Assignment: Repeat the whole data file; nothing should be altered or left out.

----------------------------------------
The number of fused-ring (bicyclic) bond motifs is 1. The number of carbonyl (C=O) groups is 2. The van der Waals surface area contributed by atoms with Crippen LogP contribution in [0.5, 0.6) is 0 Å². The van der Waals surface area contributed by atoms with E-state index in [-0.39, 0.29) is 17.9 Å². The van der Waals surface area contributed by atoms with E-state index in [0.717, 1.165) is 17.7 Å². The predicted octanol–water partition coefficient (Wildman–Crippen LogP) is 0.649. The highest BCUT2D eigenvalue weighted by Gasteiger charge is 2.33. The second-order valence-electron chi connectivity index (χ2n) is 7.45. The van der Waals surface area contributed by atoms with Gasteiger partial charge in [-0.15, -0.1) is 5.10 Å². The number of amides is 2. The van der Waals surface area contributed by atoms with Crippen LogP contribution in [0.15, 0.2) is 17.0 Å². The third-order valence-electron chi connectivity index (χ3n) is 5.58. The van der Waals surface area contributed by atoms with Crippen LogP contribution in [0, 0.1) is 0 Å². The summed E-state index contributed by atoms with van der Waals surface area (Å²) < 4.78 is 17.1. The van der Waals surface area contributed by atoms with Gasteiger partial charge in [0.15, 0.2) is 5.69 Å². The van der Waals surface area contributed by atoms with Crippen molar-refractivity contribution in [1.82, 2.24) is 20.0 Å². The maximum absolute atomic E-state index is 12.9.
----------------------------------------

The number of fused-ring (bicyclic) bond motifs is 1. The number of carbonyl (C=O) groups is 2. The van der Waals surface area contributed by atoms with Crippen LogP contribution in [0.5, 0.6) is 0 Å². The van der Waals surface area contributed by atoms with E-state index in [-0.39, 0.29) is 17.9 Å². The van der Waals surface area contributed by atoms with E-state index in [0.717, 1.165) is 17.7 Å². The predicted octanol–water partition coefficient (Wildman–Crippen LogP) is 0.649. The highest BCUT2D eigenvalue weighted by Gasteiger charge is 2.33. The second-order valence-electron chi connectivity index (χ2n) is 7.45. The van der Waals surface area contributed by atoms with Gasteiger partial charge in [-0.15, -0.1) is 5.10 Å². The number of amides is 2. The van der Waals surface area contributed by atoms with Crippen LogP contribution in [0.15, 0.2) is 17.0 Å². The third-order valence-electron chi connectivity index (χ3n) is 5.58. The van der Waals surface area contributed by atoms with Crippen LogP contribution in [0, 0.1) is 0 Å². The summed E-state index contributed by atoms with van der Waals surface area (Å²) < 4.78 is 17.1. The van der Waals surface area contributed by atoms with Gasteiger partial charge in [0.15, 0.2) is 5.69 Å². The van der Waals surface area contributed by atoms with Crippen molar-refractivity contribution in [1.82, 2.24) is 20.0 Å². The maximum absolute atomic E-state index is 12.9.